>I have to say, it’s a pretty cool thing when you can find 200+ people willing to meet early on a Saturday morning shortly after NYE binges and the like, to run anywhere from 12-31 miles in the cold. Before I even got to the Fair Hill area, I stopped at what is probably the sketchiest gas station/subway/reststop thingy I have ever been to in my entire life. I walked in, and I got the feeling I was in a scary movie and was never going to make it out alive, so I left and opted to pop a squat in the woods. When I got to the park, I ran into a quasi-friend Randy, a man who I ran a good potion of Highlands Sky with last June. We started out the run with numb fingers and toes as it was pretty chilly and it took awhile for us all to mobilize and get signed in. The first 15 miles of the course were awesome, several challenging hills but everything was runnable and I was making good time. After that halfway point, however, it was clear that the course was going to take a turn for the difficult. It would be pretty impossible to rerun this course on your own without any markings, as we often found ourselves running willy-nilly through fields and haphazardly bushwacking up and down the sides of hills that had no semblance to trails whatsoever. However, that’s the fun of an ultra.

They handed out maps to us before we had started, which made me a little nervous but the first half was pretty clearly marked so I had forgotten about that. I heard people chatting behind me for awhile, so I knew I was on the right track even though our larger group had slowly whittled down. Then, the chatter stopped. One of my better-known lessons from these races is that if suddenly the group that was behind you is not there, it’s most likely not because you’ve sped away. Sure enough, I went another half mile or so and found myself at a part of the course I had already run. Shoot. I turned around, and found where I had missed a turn, continued on and actually was able to catch up to that same group again. At about the 27 mile mark, I came to a fork in the trail that was unmarked. Uh oh. Again, I was all by myself. Option A, to the left, was indeed a trail, but in the 100 meters up it that I ran, I couldn’t find a flag anywhere. Option B, the right, was a knee-deep stream crossing. Across the stream was a post with a flag tied to it, but I wasn’t sure if it was again a part of the course I had already ran. Tired and ready to be done running, I didn’t want to get all wet and cold crossing the stream, but I also didn’t want to add another mile onto this run. So I did the best thing I could think of: start yelling “HELLOOOO?” to see if anyone was around. After about 3 yells, I heard a voice! I was saved! yay. So anyway, that dude and I stand and stare at our options, and he goes “well I know we need to head West now to get to the finish.” West, eh? So I used my girl scout training, found the sun, figured out what was west, and we decided to go with Option A. About 10 minutes down that trail was another flag, bringing some much needed confirmation that we were correct. I pushed out the last few miles and finished in 5:27. This is 13 minutes off of my 50K PR, and considering all the getting lost, in addition to all the drinking I accidently did the night before, I’m pretty pleased. I’m not sure how that put me overall, as many people did the marathon option, but I believe it put me as the second female which again, is nothing for me to complain about. I am happy to have it as a benchmark for me this spring as I plan to run at least another 2-3 50K’s before Western States.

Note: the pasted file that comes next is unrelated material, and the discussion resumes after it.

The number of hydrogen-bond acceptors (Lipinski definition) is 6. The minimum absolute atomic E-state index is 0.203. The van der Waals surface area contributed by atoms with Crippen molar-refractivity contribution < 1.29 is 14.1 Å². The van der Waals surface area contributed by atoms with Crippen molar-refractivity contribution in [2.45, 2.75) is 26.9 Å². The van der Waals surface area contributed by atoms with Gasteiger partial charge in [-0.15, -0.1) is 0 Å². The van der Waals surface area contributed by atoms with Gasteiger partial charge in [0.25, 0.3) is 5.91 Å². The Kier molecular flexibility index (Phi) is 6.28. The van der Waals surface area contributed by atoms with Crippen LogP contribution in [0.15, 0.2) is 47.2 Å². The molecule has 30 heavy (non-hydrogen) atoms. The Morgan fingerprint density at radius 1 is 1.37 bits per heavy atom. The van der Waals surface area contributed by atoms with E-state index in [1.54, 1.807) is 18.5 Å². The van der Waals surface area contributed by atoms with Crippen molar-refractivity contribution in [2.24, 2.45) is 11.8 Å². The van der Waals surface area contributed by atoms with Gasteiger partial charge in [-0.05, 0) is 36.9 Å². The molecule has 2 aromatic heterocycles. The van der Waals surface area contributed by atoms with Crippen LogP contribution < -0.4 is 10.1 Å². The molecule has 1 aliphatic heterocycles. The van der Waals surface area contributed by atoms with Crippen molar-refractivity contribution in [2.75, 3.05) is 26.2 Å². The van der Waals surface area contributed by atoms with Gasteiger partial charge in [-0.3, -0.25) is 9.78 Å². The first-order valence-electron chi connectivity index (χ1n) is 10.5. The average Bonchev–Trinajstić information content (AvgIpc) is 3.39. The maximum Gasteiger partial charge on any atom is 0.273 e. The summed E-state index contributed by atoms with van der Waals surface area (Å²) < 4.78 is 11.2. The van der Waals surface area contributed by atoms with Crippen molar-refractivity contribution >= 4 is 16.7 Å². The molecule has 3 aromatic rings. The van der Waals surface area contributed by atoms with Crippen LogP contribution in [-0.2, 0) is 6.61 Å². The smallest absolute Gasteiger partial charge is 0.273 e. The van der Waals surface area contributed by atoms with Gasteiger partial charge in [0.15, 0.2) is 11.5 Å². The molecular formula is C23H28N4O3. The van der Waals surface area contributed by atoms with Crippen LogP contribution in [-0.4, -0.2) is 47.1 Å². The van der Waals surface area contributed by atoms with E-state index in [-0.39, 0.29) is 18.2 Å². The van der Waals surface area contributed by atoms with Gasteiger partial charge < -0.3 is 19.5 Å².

Published by Alyssa Godesky

Alyssa Godesky is a professional triathlete & coach.

Leave a Reply

Your email address will not be published. Required fields are marked *